What You Need to Know to Solo with the Best
Many budding guitarists have the ultimate goal of being able to pull off Joe Satriani-like solos on their guitar or be able to improvise to contribute to a song. This is to be commended; it is a motivating (and attainable) goal. But in order to master guitar to that level it is critical to master several basics first. You can do it, but it is by no means quick or easy. Reaching this level of aptitude will test your patience with yourself more than once on the way. But when you come out on the other end of it, you will find that the pain was worth it. Here are four essential things you must be able to do in order to improvise or solo like a champ.
First Skill: Music Theory
Getting down to the nuts and bolts of how music is technically put together may seem unsexy, but knowing what notes to play over what chords is the name of the game. This simply cannot happen effectively without mastering music theory. Knowing all of your scales (major, minor, pentatonic, etc.), being able to take chords apart and study the individual notes that make them up, then taking notes to create new chords, studying modal theory…it goes on and on.
Not what you signed up for? Maybe not. But chances are that the more you get into theory, the more important you are likely to realize it is. A good music teacher will be able to help you break music theory down into digestible parts and help you understand how these parts are interrelated.
Second Skill: The Fretboard
Take the time to study every spot on the fretboard and every note that these spots produce. Spend as much time as you need to in order to memorize each note. This is critical, because when it comes time for you to hit that all-important note in your solo (by the way, they are ALL important) you will know exactly where to find it without having to think about it. Just as with music theory, the long hours spent working on it will pay off huge dividends later on.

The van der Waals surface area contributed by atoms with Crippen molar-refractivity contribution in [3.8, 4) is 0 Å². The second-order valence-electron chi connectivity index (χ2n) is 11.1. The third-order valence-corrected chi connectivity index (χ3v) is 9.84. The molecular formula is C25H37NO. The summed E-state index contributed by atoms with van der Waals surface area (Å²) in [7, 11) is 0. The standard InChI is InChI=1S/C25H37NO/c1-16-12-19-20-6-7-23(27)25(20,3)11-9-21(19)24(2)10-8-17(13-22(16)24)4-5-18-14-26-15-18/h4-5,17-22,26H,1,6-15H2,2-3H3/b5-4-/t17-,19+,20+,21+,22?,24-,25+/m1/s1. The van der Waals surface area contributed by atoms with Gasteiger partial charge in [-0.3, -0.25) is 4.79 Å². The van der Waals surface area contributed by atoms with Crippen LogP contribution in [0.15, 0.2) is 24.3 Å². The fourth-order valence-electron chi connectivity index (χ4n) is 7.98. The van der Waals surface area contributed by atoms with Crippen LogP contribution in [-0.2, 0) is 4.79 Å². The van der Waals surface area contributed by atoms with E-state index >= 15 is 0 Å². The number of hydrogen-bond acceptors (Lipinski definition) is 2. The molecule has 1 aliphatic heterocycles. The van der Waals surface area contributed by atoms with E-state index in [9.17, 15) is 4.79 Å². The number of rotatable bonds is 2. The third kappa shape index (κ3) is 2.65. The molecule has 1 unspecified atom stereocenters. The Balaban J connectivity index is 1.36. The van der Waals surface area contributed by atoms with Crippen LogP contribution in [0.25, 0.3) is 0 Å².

Third Skill: Phrasing
In music, a phrase is a short set of notes, usually taking about 2 to 8 measures. Phrasing, then, simply means properly arranging notes in this short set in a melodic fashion. Put another way, it means hitting the right notes at the right time. It should go without saying that this can take a great deal of practice. Learning how far to space notes apart and how to hit them will come with effort and patience.
Fourth Skill: The Basic 7 Elements of Music
Rhythm, harmony, melody, dynamics, texture, timbre, and form: They are the matrix of music. Understanding these elements in detail will inform your decision of what to play and when. Their importance cannot be understated.
Keep Learning and Practicing!
The best way to accomplish these skills is to work with a good guitar teacher who can break things down and help you understand all of these important aspects of music. Take time to practice and find creative ways to keep yourself motivated. Soon, you will become a more valuable player who can improve like a pro.